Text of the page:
Are we heading towards a cashless society as almost 100 countries are actively evaluating central bank digital currencies (CBDCs)?
Digital currencies have been surging in popularity over the last few years as cryptocurrencies like Bitcoin have entered the mainstream.
This rise has also turned the heads of the world’s central banks as fears grow that domestic currencies could be undermined by their growth.
In response to these fears, central banks around the world have been investigating the practicalities of creating their own digital currencies.
What are Central Bank Digital Currencies?
A CBDC is essentially electronic cash. Like traditional fiat currencies, it gives holders a direct claim on the central bank and allows businesses and individuals to make electronic payments and transfers.
It cuts out the middlemen in financial transactions – primarily banks – and allows transactions to travel directly from person to person or customer to vendor.
This helps to eliminate risks to the consumer, such as the collapse of a commercial bank, and creates a direct connection between consumers and a central bank.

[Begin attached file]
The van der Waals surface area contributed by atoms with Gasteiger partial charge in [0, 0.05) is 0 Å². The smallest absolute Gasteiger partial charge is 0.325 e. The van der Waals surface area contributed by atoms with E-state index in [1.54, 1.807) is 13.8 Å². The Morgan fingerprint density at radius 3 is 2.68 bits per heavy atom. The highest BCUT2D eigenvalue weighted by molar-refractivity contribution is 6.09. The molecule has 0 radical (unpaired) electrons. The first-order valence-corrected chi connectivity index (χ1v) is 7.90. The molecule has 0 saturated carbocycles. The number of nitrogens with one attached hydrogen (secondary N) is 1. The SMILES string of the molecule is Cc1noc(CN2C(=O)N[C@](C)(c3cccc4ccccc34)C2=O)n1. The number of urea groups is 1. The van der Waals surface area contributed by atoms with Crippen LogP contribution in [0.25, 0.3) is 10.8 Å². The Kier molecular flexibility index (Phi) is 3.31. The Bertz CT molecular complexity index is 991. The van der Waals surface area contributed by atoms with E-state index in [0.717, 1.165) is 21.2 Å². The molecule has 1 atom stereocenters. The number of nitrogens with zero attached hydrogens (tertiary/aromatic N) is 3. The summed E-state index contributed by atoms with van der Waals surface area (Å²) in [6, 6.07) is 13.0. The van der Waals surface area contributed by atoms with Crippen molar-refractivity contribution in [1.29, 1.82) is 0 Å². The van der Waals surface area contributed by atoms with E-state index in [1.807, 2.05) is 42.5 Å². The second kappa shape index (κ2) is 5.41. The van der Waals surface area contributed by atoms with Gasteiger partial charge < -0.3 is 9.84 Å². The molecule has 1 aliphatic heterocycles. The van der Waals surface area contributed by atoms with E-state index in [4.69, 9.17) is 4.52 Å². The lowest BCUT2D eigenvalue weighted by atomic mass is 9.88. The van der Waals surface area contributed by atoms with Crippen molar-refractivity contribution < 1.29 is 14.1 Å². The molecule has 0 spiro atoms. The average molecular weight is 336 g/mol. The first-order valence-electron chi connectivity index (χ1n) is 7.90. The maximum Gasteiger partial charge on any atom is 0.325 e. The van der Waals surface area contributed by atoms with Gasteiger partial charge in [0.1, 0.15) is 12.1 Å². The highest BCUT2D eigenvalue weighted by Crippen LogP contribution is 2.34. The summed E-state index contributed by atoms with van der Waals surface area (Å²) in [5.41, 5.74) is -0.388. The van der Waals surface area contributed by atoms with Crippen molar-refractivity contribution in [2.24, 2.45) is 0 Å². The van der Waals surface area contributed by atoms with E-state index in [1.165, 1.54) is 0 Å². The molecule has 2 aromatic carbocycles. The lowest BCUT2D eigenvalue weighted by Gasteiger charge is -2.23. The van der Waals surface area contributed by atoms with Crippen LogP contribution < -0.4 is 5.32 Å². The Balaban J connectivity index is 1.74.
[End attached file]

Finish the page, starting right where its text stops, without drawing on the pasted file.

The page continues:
The growing popularity of crypto led central banks to fear losing control over the supply of money and payments systems. The spread of forms of payment not overseen by any central or public body could weaken central banks’ grip on the supply of money, and economic stability.
The idea of CBDCs comes from cryptocurrencies like Bitcoin or Ethereum. However, there are differences. Cryptos are unregulated and decentralized. They are volatile as their value is based on investors, usage and speculation. This volatility can be seen in the swings in value of Bitcoin over the last 12 months. CBDCs’ value is pegged to a country’s currency and they are designed to be more stable and secure.
Networked electronic resources are used by both crypto and CBDCs to create, track and validate transactions. However, many CBDCs have a central database controlled by a central bank which issues a unique serial number to each ‘e-coin’ issued as a way to identify it.
“The history of money is entering a new chapter,” said Kristalina Georgieva, IMF Managing Director, in an address to the Atlantic Council this week. “Countries are seeking to preserve key aspects of their traditional monetary and financial systems, while experimenting with new digital forms of money”.
Here’s a run down of the countries that have already rolled out their own digital currencies and some of those that are on the cusp of doing so.
Countries where CBDCs have been launched:
- The Bahamas
- Eastern Caribian Union
Countries that are testing CBDCs in pilot projects
Countries where CBDCs are in development